Educators Climb Continental Divide, 2010

Posted by on Aug 31, 2010

Educators Climb Continental Divide, 2010

August 2010: a group of ten educators from three states ventured into the spectacular Wind River mountains. Six days later they emerged from the wilderness, smelling like roses (kind of) and having had a life-changing experience.

Check out the photo gallery for this expedition.

Every participant said (in an anonymous survey) they would recommend this expedition to a friend. The group formed an excellent bond together.

“This group of people were outstanding to be with!”

“Everyone was great, open, comfortable, helpful, and relaxed. Enjoyed getting to know everyone.”

Before the expedition we read A Million Miles in a Thousand Years by Donald Miller, and Mastery by George Leonard.

Miller’s book is about how to identify and capture stories in your life, and how to share those stories powerfully. We used our trail journals to capture stories from our lives and share them with each other. Then we were able to give each other feedback about how to improve our skills with stories. Leonard’s book is short and powerful. He talk about two ways to approach life: as a series of problems to survive, or as a set of challenges to master. Both of these books gave us powerful tools to improve our personal lives and our teaching.

After reading the books, we joined from our homes in online video conferencing sessions to get to know each other and dialogue about the books.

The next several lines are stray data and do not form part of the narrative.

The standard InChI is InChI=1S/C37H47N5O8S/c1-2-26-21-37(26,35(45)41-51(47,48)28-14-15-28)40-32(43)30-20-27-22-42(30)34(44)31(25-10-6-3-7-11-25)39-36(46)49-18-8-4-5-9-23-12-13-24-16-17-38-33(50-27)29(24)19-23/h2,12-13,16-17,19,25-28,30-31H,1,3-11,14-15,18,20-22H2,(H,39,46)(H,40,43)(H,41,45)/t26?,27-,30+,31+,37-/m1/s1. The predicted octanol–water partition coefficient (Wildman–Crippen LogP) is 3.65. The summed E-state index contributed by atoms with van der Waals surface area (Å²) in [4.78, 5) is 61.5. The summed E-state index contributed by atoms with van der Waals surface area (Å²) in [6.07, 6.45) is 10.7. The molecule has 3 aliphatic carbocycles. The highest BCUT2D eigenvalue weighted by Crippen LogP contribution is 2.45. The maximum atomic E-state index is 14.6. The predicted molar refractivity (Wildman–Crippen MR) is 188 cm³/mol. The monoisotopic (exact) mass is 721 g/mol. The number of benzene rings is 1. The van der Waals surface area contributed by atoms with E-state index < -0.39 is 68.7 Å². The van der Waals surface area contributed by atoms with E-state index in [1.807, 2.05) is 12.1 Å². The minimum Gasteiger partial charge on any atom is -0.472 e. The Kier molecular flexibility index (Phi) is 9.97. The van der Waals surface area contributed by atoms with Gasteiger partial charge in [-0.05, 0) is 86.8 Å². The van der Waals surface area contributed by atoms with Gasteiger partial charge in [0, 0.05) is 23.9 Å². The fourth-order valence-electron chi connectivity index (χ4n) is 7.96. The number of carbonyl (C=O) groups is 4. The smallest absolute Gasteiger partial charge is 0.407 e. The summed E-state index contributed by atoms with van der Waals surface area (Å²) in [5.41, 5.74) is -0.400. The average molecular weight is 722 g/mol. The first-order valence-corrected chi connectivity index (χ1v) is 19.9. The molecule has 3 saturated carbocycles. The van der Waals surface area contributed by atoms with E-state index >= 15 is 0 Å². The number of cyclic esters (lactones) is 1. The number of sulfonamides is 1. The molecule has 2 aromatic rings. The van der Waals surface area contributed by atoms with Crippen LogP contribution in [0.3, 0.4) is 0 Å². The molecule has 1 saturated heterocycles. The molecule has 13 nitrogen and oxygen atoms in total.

When we arrived at the trail head, we already knew each other.

Sunrise over Clear Lake

During the expedition we camped by Big Sandy, Black Joe, Deep and Clear lakes. We climbed the Continental Divide, from which we could see nothing but mountains for hundreds of miles. We meditated, talked around the campfire, and set goals for life changes we wanted to make after returning home. We also had a solo day–eight hours of solitude in the mountains.

Participants said some of the most worthwhile aspects included

“The people, including spontaneous conversation, group discussions, laughing and fun, working together, team building experiences…”

“Time in the mountains. Discussions around the campfire. Hiking the Divide.”

“The solo day including the trail journal writing and introspective questions throughout the seminar.”

On the trail to Big Sandy Lake

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